It is emphasised, however, that the court must be satisfied that the Taxing Master was clearly wrong and not merely that in his place it would have come to a different decision.

 

The relevant facts to which this approach is applicable are briefly as follows.The parties have been involved in disputes arising from a building contract for the erection of a factory and associated structures by the first respondent for the appellant. This is the seventeenth case before the superior courts of this country as a result of this contract. One dispute concerning the issue of an architect’s certificate was referred to arbitration which commenced on 16th October 1978 and terminated seven weeks and twenty two volumes of evidence later.

The arbitration award was followed by proceedings to set it aside (Cone Textiles Ltd v Ayres and Another 1980 (4) SA 728 (Z. AD).

In September, 1980, the architect issued a final certificate* A dispute followed which was referred to arbitration which I will call the second arbitration. The first respondent was represented by senior counsel, junior counsel and an attorney.

The arbitration was heard by two arbitrators. The hearing was preceded by five pre-trial conferences during which thirty-six alleged defects in the construction and materials used by the first respondent were discussed with the result that about 45 issues emerged and these included issues which were the subject matter of the First Arbitration. The Second Arbitration took place on 23 and 27th November, 1981 and on 4th - 18th and on the 21st and 22nd December 1981.

The arbitrators awarded the first respondent $92 860 after referring to 45 separate issues and awarded costs on the High Court scale including the costs of three legal practitioners.

Upon taxation of costs the second respondent heard both sides and enquired from other counsel what fees were charged by senior counsel. He disallowed $6 000 of senior counsel’s fees and this decision was taken on review before the High Court. His decision was attacked and considered by the court on two main grounds. Firstly that he had acted improperly in seeking the views, and thereby raising the likelihood of being influenced by the replies of other counsel at the Bar.

 

The details of this allegation were in dispute and the second respondent contended that it was a general enquiry which did not affect his independent decision based on his experience and submissions made before him. The judge a, quo did not find his conduct was improper. Secondly it was alleged that the second respondent failed to apply his mind to the complexity of the case. He stated in his affidavit that having dealt with taxation of the First Arbitration bill of costs he "possessed a much greater awareness" of the work involved in the second arbitration. He also said:-

"I have accordingly assessed the complexity of these arbitration proceedings as being equivalent of a High Court opposed civil commercial trial lasting for the same number of days in which costs of two counsel were allowed (three legal practitioners) whilst in addition I have taken into account the exceptional number and volume of documents that had to be studied by counsel."

The learned judge was of the view that the second

respondent failed to appreciate and give effect to the complexity of the dispute. There were 45 issues of which a significant number were canvassed in the first arbitration. It was essential for counsel to study the 22 volumes containing 2-212 pages. While most building disputes involve a number of issues without necessarily being particularly complex or difficult, there were complex:' issues requiring more than usual concentration, application and study. The time required to read, understand and prepare for tribal was also significantly longer than in the type of case with which the second respondent equated this one.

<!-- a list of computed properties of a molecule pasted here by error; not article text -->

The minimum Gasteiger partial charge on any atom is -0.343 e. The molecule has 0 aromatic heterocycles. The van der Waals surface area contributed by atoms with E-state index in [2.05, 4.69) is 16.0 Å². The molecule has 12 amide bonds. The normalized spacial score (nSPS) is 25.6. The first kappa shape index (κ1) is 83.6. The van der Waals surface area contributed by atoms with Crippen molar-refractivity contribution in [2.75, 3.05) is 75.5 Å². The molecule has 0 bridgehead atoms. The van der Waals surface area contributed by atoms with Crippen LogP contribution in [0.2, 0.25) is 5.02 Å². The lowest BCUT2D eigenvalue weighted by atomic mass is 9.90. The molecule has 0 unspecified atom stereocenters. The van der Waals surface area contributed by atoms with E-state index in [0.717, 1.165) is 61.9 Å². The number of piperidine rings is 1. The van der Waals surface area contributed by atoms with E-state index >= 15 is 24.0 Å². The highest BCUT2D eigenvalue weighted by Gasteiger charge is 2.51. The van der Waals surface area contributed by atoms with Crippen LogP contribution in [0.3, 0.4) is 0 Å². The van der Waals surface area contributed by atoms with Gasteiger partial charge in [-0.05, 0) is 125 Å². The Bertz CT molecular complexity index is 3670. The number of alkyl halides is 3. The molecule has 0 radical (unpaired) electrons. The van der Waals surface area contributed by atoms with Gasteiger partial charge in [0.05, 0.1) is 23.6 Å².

It is not clear whether or not the second respondent misdirected himself concerning his enquiries about fees charged

 

by counsel. I am not certain that he did so misdirect himself, I agree9 however, with the judge a quo that the fee of $3 000 was totally inadequate and this inadequacy followed no doubt from the mistaken view that the case was of average difficulty as described by him. The second respondent was clearly wrong and the increase for the first day was fully justified (see Adamat Labs case, supra at 368).

For these reasons I would dismiss the appeal against the increase in senior counsels fees from $3 000 to $6 000.

The same considerations justify the dismissal of the cross­ appeal. The fee of $9 000 can perhaps be justified 011 the basis of attorney and client costs which the successful party incurred to satisfy a desire to be represented by eminent counsel with a reputation for superior skill. Unsuccessful litigants should not be oppressed, however, by having to pay an excessive amount of costs merely to provide the successful litigant with a full indemnity (see Magola v Union and S.A. Insurance Co, Ltd 1978 (2) SA 154 at 155),

I turn to the question of costs on review and appeal.

In the court a, quo there was no order as to costs. No reasons were given. In my view the general rule should have been applied that in the absence of good reason for the contrary costs should follow the result. The first respondent was substantially successful and had to come to court to obtain an increase in senior counsel’s costs from $3 000 to $6 000 with the proportionate increase in respect of junior counsel.

In the proceedings before us the appeal and the cross-appeal concerning the sum of $6 000 are dismissed.

The first respondent however succeeds in altering the order as to costs in the court a juo and his cross-appeal did not significantly.